New Jersey is moving “full weed ahead” toward legalizing recreational marijuana. In his inauguration speech on Tuesday, newly elected Democratic governor Phil Murphy said that his vision for a “stronger and fairer New Jersey … includes a process to legalize marijuana,” as part of a broader package of criminal-justice reforms.
While Murphy frames his support for marijuana legalization primarily as a means of combating mass incarceration and racial disparities in criminal justice, there is also a fiscal component to his pitch: By some estimates, a legal pot market could provide the Garden State with an additional $300 million in revenue by 2020. Given New Jersey’s pension obligations, myriad public-sector needs, and already-high property and income taxes (which are set to bite harder, thanks to the GOP tax bill), the revenue argument for bringing the cannabis trade into the legitimate economy may prove the most salient.
Earlier this month, Attorney General Jeff Sessions reversed an Obama-era policy that had enabled states to pursue marijuana legalization without threat of federal interference (so long as they took measures to prevent reefer from getting into the hands of minors or criminal gangs). But Sessions’s memo still afforded U.S. Attorneys the prosecutorial discretion to leave dispensaries be. And, for the moment, they appear to be taking a laissez-faire approach to policing the weed trade in the eight states that have legalized recreational marijuana.
There are pockets of support for marijuana prohibition within the Democrat-controlled state legislature. But former governor Chris Christie had long been the primary obstacle to legalization. The president of New Jersey’s State Senate, Stephen Sweeney, is a staunch supporter of legalizing weed. Sweeney’s position empowers him to unilaterally decide which bills receive public hearings or floor votes, and the Senate president has vowed to put a pot bill on Murphy’s desk within the next 100 days.
Meanwhile, further up Route 9, New York governor Andrew Cuomo took a more tentative step toward making wacky tobacky available over the counter. In his annual address on the state budget on Tuesday, Cuomo implored lawmakers to fund a “feasibility study,” which would examine the costs, benefits, and legal risks of legalizing the recreational use of marijuana.
“This is an important topic,” Cuomo said, “and it would be nice to have some facts in the middle of the debate.” Cuomo’s proposed study would be conducted by the state’s Health Department, with the consultation of State Police (a point he was eager to emphasize).
The governor has previously expressed opposition to legalizing cannabis. “It’s a gateway drug, and marijuana leads to other drugs and there’s a lot of proof that that’s true,” Cuomo said last February. “There’s two sides to the argument. But I, as of this date, I am unconvinced on recreational marijuana.”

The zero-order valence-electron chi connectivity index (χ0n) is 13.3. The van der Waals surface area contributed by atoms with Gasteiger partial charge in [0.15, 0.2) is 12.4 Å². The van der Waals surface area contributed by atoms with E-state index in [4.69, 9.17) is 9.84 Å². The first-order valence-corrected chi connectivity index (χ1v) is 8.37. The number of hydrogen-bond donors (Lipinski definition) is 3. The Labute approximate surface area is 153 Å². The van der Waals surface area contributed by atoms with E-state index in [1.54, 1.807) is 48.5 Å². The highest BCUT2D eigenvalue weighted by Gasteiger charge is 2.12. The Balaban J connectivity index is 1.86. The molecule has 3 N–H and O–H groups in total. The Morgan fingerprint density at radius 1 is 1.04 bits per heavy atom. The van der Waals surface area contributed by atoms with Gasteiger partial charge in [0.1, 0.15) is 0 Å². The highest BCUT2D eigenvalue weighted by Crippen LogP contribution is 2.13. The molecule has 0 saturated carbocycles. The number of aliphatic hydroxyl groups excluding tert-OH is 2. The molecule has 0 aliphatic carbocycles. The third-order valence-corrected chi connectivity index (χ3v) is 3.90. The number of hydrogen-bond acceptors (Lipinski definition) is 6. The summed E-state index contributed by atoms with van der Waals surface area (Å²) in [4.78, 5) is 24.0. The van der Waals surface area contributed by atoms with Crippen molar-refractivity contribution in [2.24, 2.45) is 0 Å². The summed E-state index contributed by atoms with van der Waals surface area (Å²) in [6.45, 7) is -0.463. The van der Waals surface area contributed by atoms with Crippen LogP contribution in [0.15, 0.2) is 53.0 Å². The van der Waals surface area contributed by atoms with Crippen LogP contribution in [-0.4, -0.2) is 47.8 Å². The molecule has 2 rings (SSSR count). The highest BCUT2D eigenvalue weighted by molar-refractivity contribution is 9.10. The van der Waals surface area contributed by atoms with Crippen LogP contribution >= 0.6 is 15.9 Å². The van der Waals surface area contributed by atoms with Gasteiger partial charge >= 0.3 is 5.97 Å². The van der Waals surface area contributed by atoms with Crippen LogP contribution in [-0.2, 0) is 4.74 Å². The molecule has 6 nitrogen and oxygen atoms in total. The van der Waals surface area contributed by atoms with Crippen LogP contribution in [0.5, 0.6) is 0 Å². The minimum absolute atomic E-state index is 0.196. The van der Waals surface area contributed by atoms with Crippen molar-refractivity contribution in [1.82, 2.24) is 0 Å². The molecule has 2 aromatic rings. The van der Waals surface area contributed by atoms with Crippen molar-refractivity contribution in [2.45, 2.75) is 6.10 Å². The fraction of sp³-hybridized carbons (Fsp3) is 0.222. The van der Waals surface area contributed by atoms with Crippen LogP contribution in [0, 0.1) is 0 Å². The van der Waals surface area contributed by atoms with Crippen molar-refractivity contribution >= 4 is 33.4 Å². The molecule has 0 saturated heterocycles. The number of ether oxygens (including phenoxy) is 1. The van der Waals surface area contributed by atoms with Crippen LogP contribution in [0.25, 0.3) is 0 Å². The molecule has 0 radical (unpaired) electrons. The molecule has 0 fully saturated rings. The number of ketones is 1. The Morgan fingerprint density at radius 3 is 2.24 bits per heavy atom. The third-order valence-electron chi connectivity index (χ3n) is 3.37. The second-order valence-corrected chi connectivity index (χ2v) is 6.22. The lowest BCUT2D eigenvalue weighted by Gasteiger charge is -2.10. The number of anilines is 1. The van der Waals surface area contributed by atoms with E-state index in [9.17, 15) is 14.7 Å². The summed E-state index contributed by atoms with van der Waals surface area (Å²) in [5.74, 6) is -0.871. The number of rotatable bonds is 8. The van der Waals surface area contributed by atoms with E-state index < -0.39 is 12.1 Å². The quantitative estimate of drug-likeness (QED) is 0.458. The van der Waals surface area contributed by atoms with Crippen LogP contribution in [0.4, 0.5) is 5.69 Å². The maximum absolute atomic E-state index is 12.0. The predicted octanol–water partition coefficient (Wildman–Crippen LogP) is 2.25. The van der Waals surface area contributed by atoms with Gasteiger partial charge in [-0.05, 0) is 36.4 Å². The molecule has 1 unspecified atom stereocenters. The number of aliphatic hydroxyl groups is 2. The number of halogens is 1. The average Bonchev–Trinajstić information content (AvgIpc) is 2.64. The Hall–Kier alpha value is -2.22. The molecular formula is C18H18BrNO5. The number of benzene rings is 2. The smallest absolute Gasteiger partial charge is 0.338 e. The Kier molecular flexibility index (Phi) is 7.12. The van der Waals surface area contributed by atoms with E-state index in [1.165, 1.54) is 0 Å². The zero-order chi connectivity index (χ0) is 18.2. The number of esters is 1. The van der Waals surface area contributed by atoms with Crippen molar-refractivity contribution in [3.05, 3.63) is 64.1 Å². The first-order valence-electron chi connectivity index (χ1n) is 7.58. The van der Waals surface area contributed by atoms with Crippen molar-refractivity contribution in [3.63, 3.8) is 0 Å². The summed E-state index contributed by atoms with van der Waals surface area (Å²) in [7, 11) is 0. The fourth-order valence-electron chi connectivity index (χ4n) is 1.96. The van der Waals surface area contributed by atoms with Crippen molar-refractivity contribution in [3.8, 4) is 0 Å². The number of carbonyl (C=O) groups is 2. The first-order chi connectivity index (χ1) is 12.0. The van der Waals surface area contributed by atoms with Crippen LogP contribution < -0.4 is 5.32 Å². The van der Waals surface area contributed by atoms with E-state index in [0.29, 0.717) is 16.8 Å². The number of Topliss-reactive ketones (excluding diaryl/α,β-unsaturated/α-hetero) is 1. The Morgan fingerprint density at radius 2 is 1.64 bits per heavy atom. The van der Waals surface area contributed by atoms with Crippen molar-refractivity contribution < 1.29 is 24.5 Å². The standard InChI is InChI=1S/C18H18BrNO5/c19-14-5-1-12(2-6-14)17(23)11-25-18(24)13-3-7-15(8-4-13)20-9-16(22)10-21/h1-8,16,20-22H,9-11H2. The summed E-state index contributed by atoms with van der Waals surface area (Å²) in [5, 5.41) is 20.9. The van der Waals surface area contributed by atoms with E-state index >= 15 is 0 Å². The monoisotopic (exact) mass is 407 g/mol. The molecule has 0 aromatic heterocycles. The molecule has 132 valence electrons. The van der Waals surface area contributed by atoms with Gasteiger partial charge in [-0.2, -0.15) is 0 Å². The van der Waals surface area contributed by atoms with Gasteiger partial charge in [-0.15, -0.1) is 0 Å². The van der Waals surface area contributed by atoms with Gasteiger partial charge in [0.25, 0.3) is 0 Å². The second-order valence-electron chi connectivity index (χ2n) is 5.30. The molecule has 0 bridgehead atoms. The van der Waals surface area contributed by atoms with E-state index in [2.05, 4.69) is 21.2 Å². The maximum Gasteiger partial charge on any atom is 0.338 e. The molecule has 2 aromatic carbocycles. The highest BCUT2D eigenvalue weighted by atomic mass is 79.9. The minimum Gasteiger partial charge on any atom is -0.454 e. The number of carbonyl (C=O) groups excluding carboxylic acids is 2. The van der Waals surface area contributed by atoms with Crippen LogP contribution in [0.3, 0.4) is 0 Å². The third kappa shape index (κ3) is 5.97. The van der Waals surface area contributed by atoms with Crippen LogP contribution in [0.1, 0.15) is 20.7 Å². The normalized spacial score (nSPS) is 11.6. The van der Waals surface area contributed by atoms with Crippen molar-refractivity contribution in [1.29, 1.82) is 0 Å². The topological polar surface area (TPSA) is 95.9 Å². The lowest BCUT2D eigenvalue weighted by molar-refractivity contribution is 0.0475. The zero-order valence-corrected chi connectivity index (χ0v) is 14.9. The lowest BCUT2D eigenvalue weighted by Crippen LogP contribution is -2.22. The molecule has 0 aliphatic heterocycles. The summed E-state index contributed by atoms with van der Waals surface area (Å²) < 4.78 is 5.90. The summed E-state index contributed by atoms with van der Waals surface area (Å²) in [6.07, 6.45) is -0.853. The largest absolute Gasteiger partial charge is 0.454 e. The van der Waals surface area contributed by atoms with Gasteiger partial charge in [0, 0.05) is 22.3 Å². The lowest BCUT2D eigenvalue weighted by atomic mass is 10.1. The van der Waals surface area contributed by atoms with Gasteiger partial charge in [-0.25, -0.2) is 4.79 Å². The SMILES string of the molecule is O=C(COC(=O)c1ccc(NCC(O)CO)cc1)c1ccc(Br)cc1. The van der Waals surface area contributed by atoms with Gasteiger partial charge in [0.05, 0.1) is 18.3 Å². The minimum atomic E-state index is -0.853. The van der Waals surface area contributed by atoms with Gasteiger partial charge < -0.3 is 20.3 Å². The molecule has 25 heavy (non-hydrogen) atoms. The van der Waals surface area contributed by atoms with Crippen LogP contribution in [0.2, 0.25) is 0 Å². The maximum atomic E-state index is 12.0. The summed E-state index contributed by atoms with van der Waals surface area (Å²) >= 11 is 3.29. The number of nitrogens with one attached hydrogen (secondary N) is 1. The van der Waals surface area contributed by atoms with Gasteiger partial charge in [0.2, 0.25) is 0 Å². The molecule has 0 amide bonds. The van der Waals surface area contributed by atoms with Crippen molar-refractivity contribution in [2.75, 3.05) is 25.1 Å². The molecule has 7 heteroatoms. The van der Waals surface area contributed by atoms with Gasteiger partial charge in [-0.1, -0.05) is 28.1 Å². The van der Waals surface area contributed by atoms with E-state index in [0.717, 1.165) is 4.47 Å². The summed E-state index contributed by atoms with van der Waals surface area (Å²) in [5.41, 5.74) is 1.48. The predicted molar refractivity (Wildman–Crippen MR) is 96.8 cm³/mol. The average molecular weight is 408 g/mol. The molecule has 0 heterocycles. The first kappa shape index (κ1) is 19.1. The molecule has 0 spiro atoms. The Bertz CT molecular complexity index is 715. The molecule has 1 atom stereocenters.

Cuomo’s decision to consider a change of heart is likely driven by the same combination of public opinion and budgetary pressure that’s pushing the Garden State toward legal greens. In November, a poll from Emerson College found that 62 percent of New Yorkers approved of legalizing marijuana for adult use. The survey also showed that taxing sales of legal weed was a far more popular way of closing the state’s $4.4 billion budget deficit than higher taxes, new tolls, or reduced education spending.
Of course, marijuana-tax revenue could not close that deficit by itself. Virtually every state in the union faces some kind of fiscal crisis, as a product of federal disinvestment and rising public-pension costs. Legalizing and taxing new vices is not a sustainable solution to that problem.
But, as Cuomo’s study will likely find, the case for legalizing marijuana is plenty strong, irrespective of its fiscal benefits. It simply does not make public-policy sense to create an unregulated black market for a popular substance that is less addictive, less fatal, and less likely to cause traffic accidents than alcohol. Bringing weed into the legitimate economy would take a major profit source away from violent drug cartels, while allowing American cops to spend less time disrupting the lives of soft-drug users and more time policing violent crime — in 2014, there were 700,993 marijuana arrests in the U.S., roughly 90 percent of which were attributed solely to possession. Such arrests aren’t merely a waste of law enforcement’s time and resources; they also perpetuate racial bias in America’s criminal-justice system. White and black Americans use marijuana at nearly identical rates — but African-Americans are nearly four times more likely to be arrested for possessing the drug. Meanwhile, the public-health costs of legalization appear to be fairly minor. In Colorado, the rate of marijuana use among teenagers has actually declined since the substance was legalized.
And multiple studies have found that when states expand access to legal marijuana, declines in painkiller abuse and related overdoses follow.
If New Jersey is smart enough to figure this one out, it shouldn’t take much longer for the Empire State to have its come to cannabis moment.